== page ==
My room was one of the more modern-looking rooms, and it had a slight Art Deco feel about it, meaning the bunny tchotchkes were silver-plated. But, from a more practical standpoint, it had a deliciously soft bed, a fireplace, and a porch that was shared with one other room. That other room was empty, so I had the porch, and the scenery, to myself.

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The inn serves afternoon tea. Because of COVID-19 restrictions, tea is now a private affair, and I took mine on the porch. I wasn’t expecting too much. Maybe a dry scone or a slightly stale macaron. But out came a tray of remarkable, beautiful little cakes. Could I overlook one too many rabbit figurines if the trade off was a tray full of treats? Indeed I could.

Treats served with tea (or lemonade) at the Rabbit Hill Inn.
Treats served with tea (or lemonade) at the Rabbit Hill Inn.Christopher Muther/Globe Staff

And this is where my fussbudget and feline attitude toward Rabbit Hill began to relax. It isn’t just a B&B with a small kitchen and lots of bunny bric-a-brac. Rabbit Hill Inn has an executive chef, a pastry chef, and a breakfast chef. It offers fine dining. Before I start gushing over the food, this seems as good a place as any to mention that the owners did not know a writer from the Globe was staying with them, nor did the Globe receive any freebies, comps, or discounts.

For dinner I had perfect gnocchi with pesto sauce. Breakfast the following morning was quiche with caramelized onions. I normally dread B&B dining experiences, but there was no communal table (especially with COVID-19), and the staff was charming.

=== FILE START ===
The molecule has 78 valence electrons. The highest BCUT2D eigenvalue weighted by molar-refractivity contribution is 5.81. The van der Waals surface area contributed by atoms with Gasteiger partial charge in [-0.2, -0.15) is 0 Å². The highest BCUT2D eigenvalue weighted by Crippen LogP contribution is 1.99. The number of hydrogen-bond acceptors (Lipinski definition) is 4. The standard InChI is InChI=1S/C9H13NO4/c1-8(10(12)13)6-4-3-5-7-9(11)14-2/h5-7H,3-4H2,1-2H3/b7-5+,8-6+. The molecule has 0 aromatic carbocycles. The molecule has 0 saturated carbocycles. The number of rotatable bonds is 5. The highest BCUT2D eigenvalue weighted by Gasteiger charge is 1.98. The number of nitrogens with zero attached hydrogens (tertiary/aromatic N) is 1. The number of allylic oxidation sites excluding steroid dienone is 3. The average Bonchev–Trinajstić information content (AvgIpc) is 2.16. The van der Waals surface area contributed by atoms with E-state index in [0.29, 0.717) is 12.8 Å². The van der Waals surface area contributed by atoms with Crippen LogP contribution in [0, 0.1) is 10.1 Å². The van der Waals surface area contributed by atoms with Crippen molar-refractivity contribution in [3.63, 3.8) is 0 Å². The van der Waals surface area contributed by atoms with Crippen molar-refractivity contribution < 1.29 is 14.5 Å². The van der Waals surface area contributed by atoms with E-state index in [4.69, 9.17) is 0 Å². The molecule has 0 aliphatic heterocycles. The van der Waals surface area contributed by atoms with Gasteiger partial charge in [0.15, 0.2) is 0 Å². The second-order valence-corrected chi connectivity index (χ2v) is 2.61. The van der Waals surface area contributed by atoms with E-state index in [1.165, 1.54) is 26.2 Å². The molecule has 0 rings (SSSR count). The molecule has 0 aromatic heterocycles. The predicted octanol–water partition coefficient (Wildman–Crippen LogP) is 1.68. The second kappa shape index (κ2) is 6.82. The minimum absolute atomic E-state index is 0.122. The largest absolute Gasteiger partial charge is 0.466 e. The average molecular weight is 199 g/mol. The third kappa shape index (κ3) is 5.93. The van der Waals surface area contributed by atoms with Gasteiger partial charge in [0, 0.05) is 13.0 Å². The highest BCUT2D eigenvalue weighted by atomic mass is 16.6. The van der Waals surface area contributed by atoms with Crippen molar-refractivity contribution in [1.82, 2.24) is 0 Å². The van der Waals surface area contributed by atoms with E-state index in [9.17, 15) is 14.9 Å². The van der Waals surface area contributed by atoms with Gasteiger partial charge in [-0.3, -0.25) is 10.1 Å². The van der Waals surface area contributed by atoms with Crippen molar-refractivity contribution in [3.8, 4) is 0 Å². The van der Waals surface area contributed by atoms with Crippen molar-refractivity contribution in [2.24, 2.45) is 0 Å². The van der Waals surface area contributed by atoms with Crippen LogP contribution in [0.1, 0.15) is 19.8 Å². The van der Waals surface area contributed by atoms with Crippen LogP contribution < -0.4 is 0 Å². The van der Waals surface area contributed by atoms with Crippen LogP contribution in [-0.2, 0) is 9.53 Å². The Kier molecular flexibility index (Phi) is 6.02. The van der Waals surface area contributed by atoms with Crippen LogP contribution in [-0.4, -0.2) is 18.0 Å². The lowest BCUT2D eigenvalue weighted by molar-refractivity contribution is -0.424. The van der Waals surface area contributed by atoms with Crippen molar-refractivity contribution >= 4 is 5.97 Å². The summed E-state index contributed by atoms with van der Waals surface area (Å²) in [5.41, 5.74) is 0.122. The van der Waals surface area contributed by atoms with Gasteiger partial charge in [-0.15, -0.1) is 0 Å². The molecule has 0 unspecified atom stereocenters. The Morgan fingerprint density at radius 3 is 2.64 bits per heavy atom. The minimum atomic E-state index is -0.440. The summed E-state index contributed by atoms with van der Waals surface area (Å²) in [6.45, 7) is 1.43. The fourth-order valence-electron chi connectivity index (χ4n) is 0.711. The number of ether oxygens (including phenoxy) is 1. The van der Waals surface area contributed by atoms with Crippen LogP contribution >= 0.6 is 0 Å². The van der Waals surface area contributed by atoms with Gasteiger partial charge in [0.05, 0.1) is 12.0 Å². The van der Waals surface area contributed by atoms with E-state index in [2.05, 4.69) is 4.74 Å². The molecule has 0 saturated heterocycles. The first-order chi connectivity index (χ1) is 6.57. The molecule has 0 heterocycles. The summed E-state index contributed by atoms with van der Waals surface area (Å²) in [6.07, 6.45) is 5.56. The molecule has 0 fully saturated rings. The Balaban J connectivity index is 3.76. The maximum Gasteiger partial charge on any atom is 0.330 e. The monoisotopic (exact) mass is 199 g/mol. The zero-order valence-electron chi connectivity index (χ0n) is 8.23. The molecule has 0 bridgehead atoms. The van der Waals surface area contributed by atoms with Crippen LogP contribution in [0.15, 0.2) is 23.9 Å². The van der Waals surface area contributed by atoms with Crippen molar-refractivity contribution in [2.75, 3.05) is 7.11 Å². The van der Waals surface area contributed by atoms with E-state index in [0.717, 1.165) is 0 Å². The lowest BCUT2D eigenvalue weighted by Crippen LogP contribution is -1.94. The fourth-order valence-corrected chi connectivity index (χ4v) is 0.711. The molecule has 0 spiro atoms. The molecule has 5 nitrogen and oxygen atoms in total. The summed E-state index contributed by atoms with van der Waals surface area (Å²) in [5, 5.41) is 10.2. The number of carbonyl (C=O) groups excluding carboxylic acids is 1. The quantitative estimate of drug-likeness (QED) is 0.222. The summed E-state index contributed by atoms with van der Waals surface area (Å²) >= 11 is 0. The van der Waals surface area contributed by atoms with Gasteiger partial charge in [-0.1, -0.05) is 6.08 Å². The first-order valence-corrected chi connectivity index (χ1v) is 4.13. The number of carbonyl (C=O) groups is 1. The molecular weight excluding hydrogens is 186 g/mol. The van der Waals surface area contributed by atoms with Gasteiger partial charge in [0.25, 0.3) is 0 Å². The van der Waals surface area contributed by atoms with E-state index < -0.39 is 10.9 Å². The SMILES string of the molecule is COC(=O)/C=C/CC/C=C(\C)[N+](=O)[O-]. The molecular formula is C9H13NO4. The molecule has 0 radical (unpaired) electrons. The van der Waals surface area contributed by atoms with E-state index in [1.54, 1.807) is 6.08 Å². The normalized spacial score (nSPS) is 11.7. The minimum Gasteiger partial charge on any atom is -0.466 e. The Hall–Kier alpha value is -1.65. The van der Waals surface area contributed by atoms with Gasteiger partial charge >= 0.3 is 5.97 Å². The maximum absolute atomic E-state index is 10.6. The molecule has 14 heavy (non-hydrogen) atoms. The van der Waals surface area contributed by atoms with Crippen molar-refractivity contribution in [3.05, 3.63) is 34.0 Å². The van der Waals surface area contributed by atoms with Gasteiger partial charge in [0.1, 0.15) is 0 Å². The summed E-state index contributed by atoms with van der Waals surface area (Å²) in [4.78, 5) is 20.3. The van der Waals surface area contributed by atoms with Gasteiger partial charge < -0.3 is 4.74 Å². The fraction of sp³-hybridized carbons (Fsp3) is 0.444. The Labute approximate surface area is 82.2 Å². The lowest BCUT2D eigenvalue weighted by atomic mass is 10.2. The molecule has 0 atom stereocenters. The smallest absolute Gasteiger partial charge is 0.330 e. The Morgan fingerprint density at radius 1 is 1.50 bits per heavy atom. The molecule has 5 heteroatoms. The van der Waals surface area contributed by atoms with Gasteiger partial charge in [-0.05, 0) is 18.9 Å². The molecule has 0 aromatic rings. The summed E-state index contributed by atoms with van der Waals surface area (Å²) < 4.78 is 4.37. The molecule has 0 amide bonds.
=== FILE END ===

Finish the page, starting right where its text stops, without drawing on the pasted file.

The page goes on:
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The Cedar Glen room at the Rabbit Hill Inn.
The Cedar Glen room at the Rabbit Hill Inn.Christopher Muther/Globe Staff

Here’s the part of the story where I found myself in a real pickle, I’m talking full dill in a barrel kind of pickle. I felt conflicted between my reaction to the aesthetic of Rabbit Hill Inn, and the overall experience. Complicating it further were the owners, Brian and Leslie Mulcahy, who were personable and helpful. So halfway into writing this review, I decided to call them. First, I fessed up to staying there, then I fessed up to not being a fan of B&Bs and bunny figurines. I think I was looking for pre-publication forgiveness. Also, Leslie Mulcahy looks a bit like my mom, so I was already feeling guilty about the review.

“All of those rabbits you saw, we didn’t purchase any of them,” Brian Mulcahy said. “They were gifts to the inn. When we took over, we actually had to de-rabbit quite a bit.”

Even the “Some Bunny to Love” sign over the fireplace?

“Yes, that was a gift as well,” Mulcahy said. “The market’s changed and the traveler has changed. It used to be an older crowd. That’s changing considerably. You represent an age group that doesn’t want doilies and you don’t want heavy, lacy things. You want to have a bit more contemporary feel and we’re blending that into a 1795 house. We have rooms that are more modern in addition to more traditional.”

It took a while, but my shallow brain finally began to comprehend that perhaps one of the reasons Rabbit Hill Inn has been winning awards over its larger, fancier counterparts is that people don’t always want an impersonal experience, and they don’t always want contemporary and sleek surroundings. We’ll just have to agree to disagree over the bunny figurines and those braided throw rugs.

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Rates range from $200 to $400 per night depending on season and room class. 48 Lower Waterford Road, Lower Waterford, Vt., 802-748-5168, rabbithillinn.com.



Christopher Muther can be reached at christopher.muther@globe.com. Follow him on Twitter @Chris_Muther.